In the second half of the 13th century blue became the color of heaven, Mary, kings, princes, and patricians. It triumphantly entered into heraldry, fashion, and iconography. People began associating it with morality, spiritual development, peace, and harmony. The history of color is inextricably linked with the history of dyeing techniques, dyes, and fabrics. In this respect, blue is no exception. In the Middle Ages, it became vivid, saturated—visually attractive thanks to the advancement in dyeing. It gained popularity, and over time, entered churches, and the cult of Mary sealed its success.
In the early Middle Ages, Mary, mother of God, was usually depicted in dark colors that were supposed to symbolize grief after the loss of Jesus. Over time, Mary’s initially dark navy, lustreless cloak became more and more saturated and luminous. Medieval artists highly valued light—they believed that it was an emanation of God, permeating all creation, even the smallest being. Earthly power was believed to have a divine source. The kings wanted to emphasize their unusual—as they thought—status through their clothing, in which red eventually gave way to blue. After all, blue is a synonym of divinity and heaven. It symbolizes purity, fidelity, and caring—the natural order of things. One cannot question something like that.
Color might also have a moral dimension. In Florentine Histories, the writer and philosopher Niccolò Machiavelli lamented the downfall of the people of Florence: “[…] for the youth having become more dissolute than before, more extravagant in dress, feasting, and other licentiousness, and being without employment, wasted their time and means on gaming and women.” Between the 12th and 15th centuries, Europe went to war with ostentatious splendor. The first sumptuary laws were established in Italy at the end of the 12th century; from there they went to France and Germany, and at the end of the 13th century to Poland. Sumptuary laws introduced restrictions on clothing and imports of luxury goods for townspeople, as well as craftsmen and apprentices. Clothing could not be too expensive or multicolored. Colors were censored, and all in the name of Christian virtue and modesty.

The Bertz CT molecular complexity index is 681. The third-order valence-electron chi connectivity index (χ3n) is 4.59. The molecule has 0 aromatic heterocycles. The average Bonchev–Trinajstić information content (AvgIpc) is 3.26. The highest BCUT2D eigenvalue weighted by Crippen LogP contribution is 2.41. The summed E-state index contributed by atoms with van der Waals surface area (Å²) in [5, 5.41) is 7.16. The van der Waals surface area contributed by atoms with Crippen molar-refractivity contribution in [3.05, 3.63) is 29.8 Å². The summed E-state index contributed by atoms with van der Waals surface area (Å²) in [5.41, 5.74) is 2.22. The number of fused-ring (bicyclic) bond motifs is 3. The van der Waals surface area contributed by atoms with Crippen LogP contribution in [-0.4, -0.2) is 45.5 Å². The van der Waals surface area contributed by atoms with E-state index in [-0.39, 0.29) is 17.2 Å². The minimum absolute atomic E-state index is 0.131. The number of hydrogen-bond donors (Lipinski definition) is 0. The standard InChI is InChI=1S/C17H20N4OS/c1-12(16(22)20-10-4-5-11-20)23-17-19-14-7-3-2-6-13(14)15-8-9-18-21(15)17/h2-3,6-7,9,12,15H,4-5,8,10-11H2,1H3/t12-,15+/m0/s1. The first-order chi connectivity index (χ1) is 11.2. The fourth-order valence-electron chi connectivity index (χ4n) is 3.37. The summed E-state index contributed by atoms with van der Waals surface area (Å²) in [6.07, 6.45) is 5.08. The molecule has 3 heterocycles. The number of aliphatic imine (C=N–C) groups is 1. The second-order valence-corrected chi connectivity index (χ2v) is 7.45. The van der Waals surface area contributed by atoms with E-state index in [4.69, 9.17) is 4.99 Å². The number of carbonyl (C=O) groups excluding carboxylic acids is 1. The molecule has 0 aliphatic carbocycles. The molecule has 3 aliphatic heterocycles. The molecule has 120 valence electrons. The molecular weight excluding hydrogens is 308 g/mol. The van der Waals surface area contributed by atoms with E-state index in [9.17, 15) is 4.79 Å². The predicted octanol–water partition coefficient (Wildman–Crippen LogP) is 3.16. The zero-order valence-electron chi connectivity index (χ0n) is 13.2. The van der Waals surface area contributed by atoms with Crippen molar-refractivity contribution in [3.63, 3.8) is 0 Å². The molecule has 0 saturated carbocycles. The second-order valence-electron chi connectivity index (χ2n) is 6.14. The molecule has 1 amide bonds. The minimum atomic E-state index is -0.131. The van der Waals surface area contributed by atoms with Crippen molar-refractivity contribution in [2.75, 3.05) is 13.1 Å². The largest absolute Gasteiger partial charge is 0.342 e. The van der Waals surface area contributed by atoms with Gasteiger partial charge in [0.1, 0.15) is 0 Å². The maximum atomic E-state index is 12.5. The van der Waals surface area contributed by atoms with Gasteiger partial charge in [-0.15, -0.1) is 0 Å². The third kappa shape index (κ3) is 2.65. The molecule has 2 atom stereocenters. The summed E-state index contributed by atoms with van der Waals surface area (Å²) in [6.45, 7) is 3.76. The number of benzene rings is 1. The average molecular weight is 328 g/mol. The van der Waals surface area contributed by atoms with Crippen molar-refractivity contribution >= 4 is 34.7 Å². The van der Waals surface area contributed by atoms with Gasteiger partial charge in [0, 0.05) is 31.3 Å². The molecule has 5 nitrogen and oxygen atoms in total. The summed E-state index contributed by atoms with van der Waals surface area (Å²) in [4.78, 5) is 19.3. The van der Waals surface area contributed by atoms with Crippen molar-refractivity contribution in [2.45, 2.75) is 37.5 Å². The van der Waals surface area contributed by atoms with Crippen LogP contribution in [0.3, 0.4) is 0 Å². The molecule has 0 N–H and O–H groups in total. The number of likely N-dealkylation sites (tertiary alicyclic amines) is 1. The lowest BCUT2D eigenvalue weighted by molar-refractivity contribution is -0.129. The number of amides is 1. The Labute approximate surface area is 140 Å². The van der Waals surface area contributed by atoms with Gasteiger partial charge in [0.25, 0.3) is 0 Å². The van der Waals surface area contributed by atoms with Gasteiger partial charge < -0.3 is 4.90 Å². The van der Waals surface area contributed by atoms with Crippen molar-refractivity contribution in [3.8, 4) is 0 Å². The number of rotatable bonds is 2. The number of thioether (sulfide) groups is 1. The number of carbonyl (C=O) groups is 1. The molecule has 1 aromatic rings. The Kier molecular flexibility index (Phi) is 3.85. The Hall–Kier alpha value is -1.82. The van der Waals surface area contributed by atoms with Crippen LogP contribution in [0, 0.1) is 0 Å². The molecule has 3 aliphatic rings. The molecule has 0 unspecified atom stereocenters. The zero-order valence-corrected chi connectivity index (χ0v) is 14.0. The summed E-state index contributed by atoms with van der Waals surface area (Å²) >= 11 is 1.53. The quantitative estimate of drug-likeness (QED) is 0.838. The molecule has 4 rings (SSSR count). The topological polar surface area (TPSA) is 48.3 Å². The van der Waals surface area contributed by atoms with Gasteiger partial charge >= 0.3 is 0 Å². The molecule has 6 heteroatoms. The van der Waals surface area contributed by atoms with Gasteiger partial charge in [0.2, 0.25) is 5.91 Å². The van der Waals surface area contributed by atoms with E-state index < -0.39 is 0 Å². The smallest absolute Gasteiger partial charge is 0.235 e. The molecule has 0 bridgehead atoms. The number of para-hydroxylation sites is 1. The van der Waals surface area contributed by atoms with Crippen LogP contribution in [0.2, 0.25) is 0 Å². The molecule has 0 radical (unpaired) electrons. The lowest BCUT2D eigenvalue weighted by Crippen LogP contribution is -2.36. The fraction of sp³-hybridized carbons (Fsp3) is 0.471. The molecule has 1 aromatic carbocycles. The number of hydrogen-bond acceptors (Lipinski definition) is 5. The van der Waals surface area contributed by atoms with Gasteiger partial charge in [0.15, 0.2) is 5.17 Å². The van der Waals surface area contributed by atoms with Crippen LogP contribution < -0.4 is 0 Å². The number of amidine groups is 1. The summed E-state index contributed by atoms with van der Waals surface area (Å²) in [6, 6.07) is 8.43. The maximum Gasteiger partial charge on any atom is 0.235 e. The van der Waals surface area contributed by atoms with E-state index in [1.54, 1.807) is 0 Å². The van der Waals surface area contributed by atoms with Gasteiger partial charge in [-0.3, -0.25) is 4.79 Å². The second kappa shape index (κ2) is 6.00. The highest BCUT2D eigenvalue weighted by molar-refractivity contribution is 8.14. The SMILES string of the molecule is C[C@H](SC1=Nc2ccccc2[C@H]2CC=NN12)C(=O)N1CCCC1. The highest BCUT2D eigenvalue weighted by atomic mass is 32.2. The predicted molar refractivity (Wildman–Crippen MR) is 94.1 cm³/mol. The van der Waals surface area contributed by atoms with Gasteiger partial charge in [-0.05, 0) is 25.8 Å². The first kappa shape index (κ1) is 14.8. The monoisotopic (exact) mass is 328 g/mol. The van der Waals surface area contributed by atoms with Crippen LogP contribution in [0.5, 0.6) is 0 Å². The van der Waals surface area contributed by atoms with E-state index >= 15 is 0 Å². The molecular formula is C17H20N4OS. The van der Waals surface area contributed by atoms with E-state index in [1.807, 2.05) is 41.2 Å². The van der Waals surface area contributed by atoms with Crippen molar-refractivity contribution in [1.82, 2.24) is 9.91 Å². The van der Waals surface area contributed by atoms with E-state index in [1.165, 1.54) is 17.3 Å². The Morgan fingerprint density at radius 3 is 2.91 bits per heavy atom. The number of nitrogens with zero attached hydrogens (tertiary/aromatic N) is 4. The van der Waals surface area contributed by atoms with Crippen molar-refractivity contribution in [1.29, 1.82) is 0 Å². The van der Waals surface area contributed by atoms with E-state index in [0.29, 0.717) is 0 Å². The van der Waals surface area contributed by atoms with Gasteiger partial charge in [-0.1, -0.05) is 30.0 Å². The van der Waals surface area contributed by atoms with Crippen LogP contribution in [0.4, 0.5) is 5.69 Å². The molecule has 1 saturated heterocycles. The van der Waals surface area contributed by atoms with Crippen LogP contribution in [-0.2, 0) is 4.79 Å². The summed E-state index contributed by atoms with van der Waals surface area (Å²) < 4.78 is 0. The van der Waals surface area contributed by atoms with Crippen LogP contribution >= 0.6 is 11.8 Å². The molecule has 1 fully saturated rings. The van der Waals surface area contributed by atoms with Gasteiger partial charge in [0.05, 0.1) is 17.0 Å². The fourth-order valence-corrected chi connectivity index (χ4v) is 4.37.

The moralizing trend went hand in hand with the Reformation. The reformers were not only famous for their iconoclasm—they were also “chronoclasts.” As part of the introduction of the new order, they wanted to banish color from temples. They thought it dangerous because it was a distraction from God. To them, it represented vanity, corruption, and opulence. Colorful clothing didn’t speak well of an individual. The Protestant wardrobe was distinguished by simplicity of cut, discreet colors, and a lack of adornments. Red was on the list of banned colors—priest and theologian Martin Luther loathed it and compared it to the “Whore of Babylon.” In this chromatic crusade, blue managed to preserve its existing status—it was still associated with heaven and divinity. The “reformed” blue, however, was dull and subdued. The luscious and vivid blue was yet to return.
The great return of blue took place in the 18th century with the invention of Prussian blue by the Berlin paint manufacturer Johann Diesbach. This new dye enabled previously unknown shades. In the Enlightenment, new symbolic meanings began to be assigned to the color. Ever since, blue has been associated with progress, dreams, and freedom. In Romanticism, blue became the color of love, melancholy, daydreaming, and reflection. This symbolism also permeated everyday life. “Chromatic fashion” emerged among young educated Europeans, especially in Germany, England, and France. Many styled themselves as Werther—the protagonist of Goethe’s famous novel—and wore blue dinner jackets and yellow vests. Such an outfit was a message to the world: just like Werther, I am extremely sensitive and emotional; I suffer the pain of existence.
The melancholy dimension of the color repeatedly reverberates through art and culture. Today, the term “blue hour” is known primarily to photographers as the time of day shortly before or after sunset, when light is particularly favorable. In photos taken at that time, one can capture an intensely blue sky. At the beginning of the 20th century in the United States, “blue hour” meant the narrow period of time between leaving work and returning home—a blue “in-between.” Bars filled with tired men, who silently sipped a beer and often ordered another to delay their return home. The idiom “to feel blue” also suggests melancholy and sadness. The word blue in the sense of “sad, resigned, depressed” was first used by the writer Geoffrey Chaucer in the poem The Complaint of Mars around the year 1385. Here, color serves a dual function: it can simultaneously reflect and affect mood.
The titles of color rankings are usually rather grand, and their results predictable. Blue has been winning for years. Pastoureau explains the success of the color, which has come a long way from being of little significance to humanity’s favorite, by the fact that it is less obvious in terms of symbolism than other colors. Blue does not limit, but gives freedom.
Translated from the Polish by Joanna Figiel